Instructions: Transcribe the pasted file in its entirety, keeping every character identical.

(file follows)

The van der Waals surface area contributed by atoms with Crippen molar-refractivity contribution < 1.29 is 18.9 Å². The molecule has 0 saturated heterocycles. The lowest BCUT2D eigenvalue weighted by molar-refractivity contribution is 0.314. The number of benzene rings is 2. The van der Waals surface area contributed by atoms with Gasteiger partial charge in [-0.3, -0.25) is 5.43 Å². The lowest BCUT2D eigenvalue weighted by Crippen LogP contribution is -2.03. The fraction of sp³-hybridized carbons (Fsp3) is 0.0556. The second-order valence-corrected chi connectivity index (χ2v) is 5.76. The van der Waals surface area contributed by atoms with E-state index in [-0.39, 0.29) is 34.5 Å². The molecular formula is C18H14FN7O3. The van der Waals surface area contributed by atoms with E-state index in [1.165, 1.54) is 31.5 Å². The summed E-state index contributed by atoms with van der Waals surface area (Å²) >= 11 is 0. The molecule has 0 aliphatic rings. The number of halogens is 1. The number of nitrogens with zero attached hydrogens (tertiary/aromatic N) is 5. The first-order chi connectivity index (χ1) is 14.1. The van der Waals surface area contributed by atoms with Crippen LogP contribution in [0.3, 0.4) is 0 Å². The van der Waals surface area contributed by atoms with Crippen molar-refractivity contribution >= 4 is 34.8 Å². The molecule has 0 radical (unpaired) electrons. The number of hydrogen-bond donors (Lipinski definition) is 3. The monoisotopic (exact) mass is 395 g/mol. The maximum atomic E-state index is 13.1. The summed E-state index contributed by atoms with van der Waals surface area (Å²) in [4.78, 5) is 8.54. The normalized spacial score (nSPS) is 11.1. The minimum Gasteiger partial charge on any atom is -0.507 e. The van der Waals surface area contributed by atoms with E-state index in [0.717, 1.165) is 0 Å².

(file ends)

The van der Waals surface area contributed by atoms with Crippen molar-refractivity contribution < 1.29 is 18.9 Å². The molecule has 0 saturated heterocycles. The lowest BCUT2D eigenvalue weighted by molar-refractivity contribution is 0.314. The number of benzene rings is 2. The van der Waals surface area contributed by atoms with Gasteiger partial charge in [-0.3, -0.25) is 5.43 Å². The lowest BCUT2D eigenvalue weighted by Crippen LogP contribution is -2.03. The fraction of sp³-hybridized carbons (Fsp3) is 0.0556. The second-order valence-corrected chi connectivity index (χ2v) is 5.76. The van der Waals surface area contributed by atoms with E-state index in [-0.39, 0.29) is 34.5 Å². The molecular formula is C18H14FN7O3. The van der Waals surface area contributed by atoms with E-state index in [1.165, 1.54) is 31.5 Å². The summed E-state index contributed by atoms with van der Waals surface area (Å²) >= 11 is 0. The molecule has 0 aliphatic rings. The number of halogens is 1. The number of nitrogens with zero attached hydrogens (tertiary/aromatic N) is 5. The first-order chi connectivity index (χ1) is 14.1. The van der Waals surface area contributed by atoms with Crippen LogP contribution in [0.3, 0.4) is 0 Å². The van der Waals surface area contributed by atoms with Crippen molar-refractivity contribution >= 4 is 34.8 Å². The molecule has 0 radical (unpaired) electrons. The number of hydrogen-bond donors (Lipinski definition) is 3. The monoisotopic (exact) mass is 395 g/mol. The maximum atomic E-state index is 13.1. The summed E-state index contributed by atoms with van der Waals surface area (Å²) in [4.78, 5) is 8.54. The normalized spacial score (nSPS) is 11.1. The minimum Gasteiger partial charge on any atom is -0.507 e. The van der Waals surface area contributed by atoms with E-state index in [0.717, 1.165) is 0 Å².